You Can’t Read Them All

For a while I was going through a bit of a block and struggling with both writing and keeping up with reading blogs.  I could not figure out what the problem was- it wasn’t that I was uninterested and it definitely wasn’t a lack of material…but I just couldn’t find the motivation to complete a post.  Or to keep up with my reader.

And then it hit me. 

I was reading WAY too many blogs.  And because of that, my own writing was suffering.  As I began to look at the blogs I was reading I found they fell into four different categories.

Blogs with connections- In the almost two years that I have been writing this blog, I have made some amazing connections with people from all over the world.  It has brought so much to my life and I am thankful for these friendships in the same way I am the ones in my “real” life.  I love reading your posts, I get excited when something great happens for you and sad when you have a disappointment.  I look forward to your comments and appreciate your responses to mine.  I think about you when you are going through a rough time, channel your energies when I am racing and lean on you for support.  I am grateful for this group of wonderful bloggers.

Informational Blogs- These blogs are written mostly for informational purposes.  I read them to gather information and to be a continuous learner.  I don’t typically leave comments on these blogs, although when I do they are almost always returned.  I don’t expect or anticipate forming relationships with the writers behind these blogs but genuinely enjoy their posts.

The “Popular” Blogs- The epiphany that started this whole post happened actually while I was reading a blog I don’t actually visit much but happened to be reading.  The post had a lot to do with how many followers the writer had, how many visits their blog gets and was basically a self-love fest.  I found myself extremely annoyed by the post but then remembered that the reason I hardly ever read this specific blog is for that exact reason.  But then why was it still on my reader?  Why was I still reading a blog that clearly irritated me?  I hate to admit it but part of the reason was because I wanted to be acknowledged.  So even though my questions went unanswered and they never bothered to visit my blog, I kept going back.  Less and less over time but nonetheless, I was still going back.  And it wasn’t just this blog either- my reader was clogged with blogs that I spent time reading/commenting with nothing in return.  It was like high school all over again- you know, like when you try to be part of some group and they just won’t let you in no matter how hard  you try.  (I won’t mention the blog [so don’t ask] but every person who reads blogs knows the kind of blog I am talking about.  There are many of them out there.)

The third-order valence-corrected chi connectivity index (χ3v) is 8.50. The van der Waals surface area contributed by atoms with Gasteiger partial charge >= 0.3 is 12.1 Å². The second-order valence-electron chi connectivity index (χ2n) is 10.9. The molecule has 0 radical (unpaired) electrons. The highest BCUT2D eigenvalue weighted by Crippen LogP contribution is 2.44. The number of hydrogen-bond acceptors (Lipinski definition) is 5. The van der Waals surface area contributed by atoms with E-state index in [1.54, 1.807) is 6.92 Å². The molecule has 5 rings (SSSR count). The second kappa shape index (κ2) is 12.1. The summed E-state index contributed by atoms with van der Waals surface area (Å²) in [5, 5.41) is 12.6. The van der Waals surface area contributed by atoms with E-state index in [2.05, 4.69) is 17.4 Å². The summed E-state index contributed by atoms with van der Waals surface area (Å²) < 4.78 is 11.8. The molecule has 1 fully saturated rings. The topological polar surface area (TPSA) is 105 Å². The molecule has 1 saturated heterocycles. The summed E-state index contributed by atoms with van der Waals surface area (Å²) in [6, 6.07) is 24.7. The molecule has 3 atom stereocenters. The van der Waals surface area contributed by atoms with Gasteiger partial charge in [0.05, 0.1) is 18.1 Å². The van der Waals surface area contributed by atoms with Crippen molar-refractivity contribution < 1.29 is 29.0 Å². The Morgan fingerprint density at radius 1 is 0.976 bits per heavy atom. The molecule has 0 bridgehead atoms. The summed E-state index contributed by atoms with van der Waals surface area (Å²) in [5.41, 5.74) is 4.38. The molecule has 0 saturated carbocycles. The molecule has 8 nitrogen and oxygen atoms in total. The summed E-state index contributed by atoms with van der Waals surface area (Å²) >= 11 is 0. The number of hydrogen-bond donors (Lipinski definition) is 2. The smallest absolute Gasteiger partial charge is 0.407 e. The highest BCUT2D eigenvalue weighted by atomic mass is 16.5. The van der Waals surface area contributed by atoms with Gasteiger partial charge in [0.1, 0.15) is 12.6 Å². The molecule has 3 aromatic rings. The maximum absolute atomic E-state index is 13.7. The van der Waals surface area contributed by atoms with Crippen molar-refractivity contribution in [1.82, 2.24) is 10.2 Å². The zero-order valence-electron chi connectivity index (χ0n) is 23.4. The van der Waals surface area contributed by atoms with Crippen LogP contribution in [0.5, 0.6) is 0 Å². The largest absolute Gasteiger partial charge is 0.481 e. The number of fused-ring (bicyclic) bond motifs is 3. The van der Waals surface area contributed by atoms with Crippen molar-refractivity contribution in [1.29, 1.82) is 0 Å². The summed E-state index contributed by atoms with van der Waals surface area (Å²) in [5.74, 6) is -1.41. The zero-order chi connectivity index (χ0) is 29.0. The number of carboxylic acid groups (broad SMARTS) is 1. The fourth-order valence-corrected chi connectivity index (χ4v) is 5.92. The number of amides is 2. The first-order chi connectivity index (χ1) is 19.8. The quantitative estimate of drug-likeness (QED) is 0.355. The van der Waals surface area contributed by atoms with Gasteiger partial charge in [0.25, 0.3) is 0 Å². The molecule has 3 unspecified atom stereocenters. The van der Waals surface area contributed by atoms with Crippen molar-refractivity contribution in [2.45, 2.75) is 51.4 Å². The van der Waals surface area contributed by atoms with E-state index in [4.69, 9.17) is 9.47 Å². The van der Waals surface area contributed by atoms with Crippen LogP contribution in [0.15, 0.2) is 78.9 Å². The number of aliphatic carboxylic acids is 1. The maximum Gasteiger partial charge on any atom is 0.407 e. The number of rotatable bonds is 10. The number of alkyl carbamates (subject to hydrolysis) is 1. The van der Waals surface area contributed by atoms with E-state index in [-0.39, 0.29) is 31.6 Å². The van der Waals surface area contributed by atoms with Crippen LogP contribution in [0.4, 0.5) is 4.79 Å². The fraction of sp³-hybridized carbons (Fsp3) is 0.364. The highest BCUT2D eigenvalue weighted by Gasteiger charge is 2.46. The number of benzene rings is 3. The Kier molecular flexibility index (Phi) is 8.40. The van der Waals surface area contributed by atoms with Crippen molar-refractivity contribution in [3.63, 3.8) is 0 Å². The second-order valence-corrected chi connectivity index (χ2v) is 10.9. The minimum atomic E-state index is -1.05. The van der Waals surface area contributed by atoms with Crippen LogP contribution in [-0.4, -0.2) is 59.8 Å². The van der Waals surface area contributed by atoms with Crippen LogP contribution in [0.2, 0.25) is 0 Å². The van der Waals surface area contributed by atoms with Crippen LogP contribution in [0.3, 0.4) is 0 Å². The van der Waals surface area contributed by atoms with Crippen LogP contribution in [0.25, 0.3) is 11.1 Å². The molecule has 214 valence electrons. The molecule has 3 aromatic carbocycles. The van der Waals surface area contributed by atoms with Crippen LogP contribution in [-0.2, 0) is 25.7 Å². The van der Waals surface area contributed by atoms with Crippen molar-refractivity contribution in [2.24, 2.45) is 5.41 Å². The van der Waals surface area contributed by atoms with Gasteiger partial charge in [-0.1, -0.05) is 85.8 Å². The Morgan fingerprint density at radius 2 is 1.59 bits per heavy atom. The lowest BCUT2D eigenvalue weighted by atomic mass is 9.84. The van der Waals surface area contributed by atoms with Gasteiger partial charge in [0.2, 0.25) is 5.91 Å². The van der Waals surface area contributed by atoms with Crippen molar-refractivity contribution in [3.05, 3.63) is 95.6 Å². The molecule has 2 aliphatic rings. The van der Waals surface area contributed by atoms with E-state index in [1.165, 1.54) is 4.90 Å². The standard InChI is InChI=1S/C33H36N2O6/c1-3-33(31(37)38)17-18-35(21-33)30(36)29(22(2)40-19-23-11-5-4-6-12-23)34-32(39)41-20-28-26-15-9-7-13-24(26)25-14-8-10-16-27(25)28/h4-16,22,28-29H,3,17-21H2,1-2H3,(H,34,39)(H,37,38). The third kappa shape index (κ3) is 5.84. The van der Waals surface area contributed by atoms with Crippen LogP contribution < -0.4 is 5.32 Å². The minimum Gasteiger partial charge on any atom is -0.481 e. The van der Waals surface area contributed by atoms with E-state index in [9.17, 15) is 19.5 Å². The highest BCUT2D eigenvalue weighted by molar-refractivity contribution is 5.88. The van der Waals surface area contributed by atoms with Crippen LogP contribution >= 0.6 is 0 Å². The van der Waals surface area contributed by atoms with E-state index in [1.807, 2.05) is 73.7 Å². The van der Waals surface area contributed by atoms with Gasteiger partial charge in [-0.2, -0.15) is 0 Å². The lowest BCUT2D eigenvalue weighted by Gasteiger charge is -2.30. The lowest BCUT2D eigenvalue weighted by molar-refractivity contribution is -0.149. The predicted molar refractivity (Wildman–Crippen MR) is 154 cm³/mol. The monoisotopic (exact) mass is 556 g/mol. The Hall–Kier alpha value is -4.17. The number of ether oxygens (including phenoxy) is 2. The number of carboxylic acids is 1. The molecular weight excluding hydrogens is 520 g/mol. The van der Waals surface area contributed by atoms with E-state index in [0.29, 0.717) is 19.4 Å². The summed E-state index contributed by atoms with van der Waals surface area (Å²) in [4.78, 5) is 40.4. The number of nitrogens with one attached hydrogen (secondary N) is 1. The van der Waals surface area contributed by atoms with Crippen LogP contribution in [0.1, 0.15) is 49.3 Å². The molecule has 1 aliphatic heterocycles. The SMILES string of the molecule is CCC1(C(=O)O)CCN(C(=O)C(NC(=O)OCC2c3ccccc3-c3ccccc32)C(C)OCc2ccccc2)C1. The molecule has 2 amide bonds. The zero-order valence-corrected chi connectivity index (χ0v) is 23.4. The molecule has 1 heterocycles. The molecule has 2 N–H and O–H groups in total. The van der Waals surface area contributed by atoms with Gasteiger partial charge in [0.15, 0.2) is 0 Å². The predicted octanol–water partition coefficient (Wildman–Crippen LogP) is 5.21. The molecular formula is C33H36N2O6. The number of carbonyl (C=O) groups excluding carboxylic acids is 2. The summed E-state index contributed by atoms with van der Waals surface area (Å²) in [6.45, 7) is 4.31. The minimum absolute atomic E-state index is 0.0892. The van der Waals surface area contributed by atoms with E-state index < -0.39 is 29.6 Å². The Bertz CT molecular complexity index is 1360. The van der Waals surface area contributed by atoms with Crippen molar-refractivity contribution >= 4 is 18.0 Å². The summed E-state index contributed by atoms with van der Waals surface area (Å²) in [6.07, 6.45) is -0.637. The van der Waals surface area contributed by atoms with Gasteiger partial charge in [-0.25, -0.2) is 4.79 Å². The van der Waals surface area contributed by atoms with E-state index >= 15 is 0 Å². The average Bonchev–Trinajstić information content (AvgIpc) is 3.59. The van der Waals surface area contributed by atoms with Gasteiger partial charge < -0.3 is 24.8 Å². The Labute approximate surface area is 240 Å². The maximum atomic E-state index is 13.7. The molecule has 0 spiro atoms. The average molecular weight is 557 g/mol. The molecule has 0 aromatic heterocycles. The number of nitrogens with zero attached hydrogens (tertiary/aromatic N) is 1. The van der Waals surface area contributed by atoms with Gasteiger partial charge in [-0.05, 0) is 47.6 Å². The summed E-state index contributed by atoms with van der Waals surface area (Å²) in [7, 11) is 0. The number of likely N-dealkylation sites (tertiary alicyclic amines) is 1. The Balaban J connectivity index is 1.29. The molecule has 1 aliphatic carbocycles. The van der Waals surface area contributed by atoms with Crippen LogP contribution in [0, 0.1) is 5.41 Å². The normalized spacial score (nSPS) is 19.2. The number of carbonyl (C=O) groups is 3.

Blogs I’m not very interested in- In just the same way that some people aren’t interested in my blog, there are ones that do not interest me.  I make a valiant effort to visit every blogger that comments and check out their blogs.  Usually, I will put them on my reader and then over a matter of weeks determine if it is a blog I want to keep with or not.  Just like in “real life” either a connection gets made, or it doesn’t.  For quite a few months though, I was keeping all of the blogs on my reader even though I genuinely wasn’t interested in them all.